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Week 5 – COMMUNITIES – Introduction

African American communities in coastal Georgia were settled for land, labor, and legacy. St. Simons Island’s Harrington and South End were settled by families descended from those enslaved on the Couper, Butler, Retreat, and Gould plantations. Harris Neck and Hogg Hammock likewise began with freedmen from nearby plantations. Jewtown on St. Simons Island, Dixville, and ARCO on Brunswick were built for workers at nearby factories, mills, or docks.

The community consisted of related families, a church, a small grocery, a barber shop, a school, a juke joint, a café, maybe a gas station. An African American community was the basis of the proverbial “It takes a village to raise a child” often illustrated when your mama and daddy knew what you had done before you got home. “Because there was so much family there, a whole community of people who cared about each other. See, that was my foundation. I’d hate to have come up without that.” said South End native Jim Brown. “A person’s life depends on foundation,” said Emory Rooks. His community Harrington, like others, “had a good foundation.” Emory Rooks.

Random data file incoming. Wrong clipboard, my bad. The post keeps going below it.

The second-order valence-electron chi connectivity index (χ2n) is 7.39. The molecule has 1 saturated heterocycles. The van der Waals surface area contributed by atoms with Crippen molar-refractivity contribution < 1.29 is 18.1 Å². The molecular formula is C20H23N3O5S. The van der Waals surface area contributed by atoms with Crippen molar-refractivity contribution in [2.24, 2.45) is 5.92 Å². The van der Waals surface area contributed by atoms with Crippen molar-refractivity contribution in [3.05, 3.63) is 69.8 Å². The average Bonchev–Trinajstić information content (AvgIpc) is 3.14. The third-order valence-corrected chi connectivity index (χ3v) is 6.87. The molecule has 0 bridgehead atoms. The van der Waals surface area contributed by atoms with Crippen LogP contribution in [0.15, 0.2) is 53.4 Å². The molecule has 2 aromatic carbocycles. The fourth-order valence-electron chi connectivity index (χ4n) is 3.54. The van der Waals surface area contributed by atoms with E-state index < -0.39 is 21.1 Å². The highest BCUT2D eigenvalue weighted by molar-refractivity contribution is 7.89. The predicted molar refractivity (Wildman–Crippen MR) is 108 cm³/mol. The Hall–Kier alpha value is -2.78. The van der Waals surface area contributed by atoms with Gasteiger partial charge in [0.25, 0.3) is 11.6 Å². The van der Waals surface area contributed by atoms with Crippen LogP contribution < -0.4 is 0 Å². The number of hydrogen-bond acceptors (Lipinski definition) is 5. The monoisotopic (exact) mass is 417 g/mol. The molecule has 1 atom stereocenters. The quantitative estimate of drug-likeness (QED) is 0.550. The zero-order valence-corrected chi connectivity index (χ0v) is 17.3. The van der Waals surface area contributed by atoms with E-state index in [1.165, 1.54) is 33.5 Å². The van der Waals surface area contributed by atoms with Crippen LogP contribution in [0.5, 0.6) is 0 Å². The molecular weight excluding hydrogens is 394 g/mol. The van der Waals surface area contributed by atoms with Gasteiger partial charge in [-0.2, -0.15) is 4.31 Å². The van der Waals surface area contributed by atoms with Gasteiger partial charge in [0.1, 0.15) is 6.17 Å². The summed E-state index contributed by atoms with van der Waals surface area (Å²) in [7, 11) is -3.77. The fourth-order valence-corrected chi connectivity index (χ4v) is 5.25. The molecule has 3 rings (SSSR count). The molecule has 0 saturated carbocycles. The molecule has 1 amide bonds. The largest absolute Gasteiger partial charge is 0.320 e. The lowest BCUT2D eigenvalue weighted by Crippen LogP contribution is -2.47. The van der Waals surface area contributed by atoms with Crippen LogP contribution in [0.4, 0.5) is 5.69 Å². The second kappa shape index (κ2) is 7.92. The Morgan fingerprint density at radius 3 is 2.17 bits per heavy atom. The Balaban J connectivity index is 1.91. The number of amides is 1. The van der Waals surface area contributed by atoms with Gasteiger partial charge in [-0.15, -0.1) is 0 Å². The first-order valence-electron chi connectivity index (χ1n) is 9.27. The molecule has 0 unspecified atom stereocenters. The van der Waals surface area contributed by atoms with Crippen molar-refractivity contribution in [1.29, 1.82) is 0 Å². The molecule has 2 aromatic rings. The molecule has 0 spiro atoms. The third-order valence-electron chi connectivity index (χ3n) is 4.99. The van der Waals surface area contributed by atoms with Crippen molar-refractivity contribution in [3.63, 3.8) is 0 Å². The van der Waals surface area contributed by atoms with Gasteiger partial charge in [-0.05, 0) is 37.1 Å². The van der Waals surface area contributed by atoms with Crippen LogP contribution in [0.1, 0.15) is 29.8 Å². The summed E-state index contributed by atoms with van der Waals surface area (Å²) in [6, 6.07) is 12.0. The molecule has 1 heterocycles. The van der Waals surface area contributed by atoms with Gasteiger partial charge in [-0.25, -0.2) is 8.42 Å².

Over time, the legacy of community shrank because of pressure by developers, by government coercion, or by difficulties caused by heirs property. Changing economies, the beginning and the end of world wars, and the closing of factories disrupted communities. When younger generations moved away and higher taxes went unpaid or properties were sold, African Americans communities lost that foundation that had supported them for centuries. Family members came back annually for a church homecoming, family reunion, or for funerals. A few moved back, but the community was dissolved.

“We were [becoming] forgotten communities.” said Eloise Spears of Harrington. In the last few years, however, Mrs. Spears said, “We are finally starting to work on our heritage” pointing to organizations like St Simons African American Heritage Coalition (SSAAHC), the Georgia Trust for Historic Preservation, and the federal Gullah Geechee Cultural Heritage Corridor (

This February for Black History Month we will look at three communities on St. Simons Island; three communities founded by work, and the mutual aid societies that historically and currently provided a foundation for African Americans.

Sources: Gullah Geechee in the Golden Isles (Lotson and Holladay). Interviews by Mercer University students of Dr. Melanie Pavich.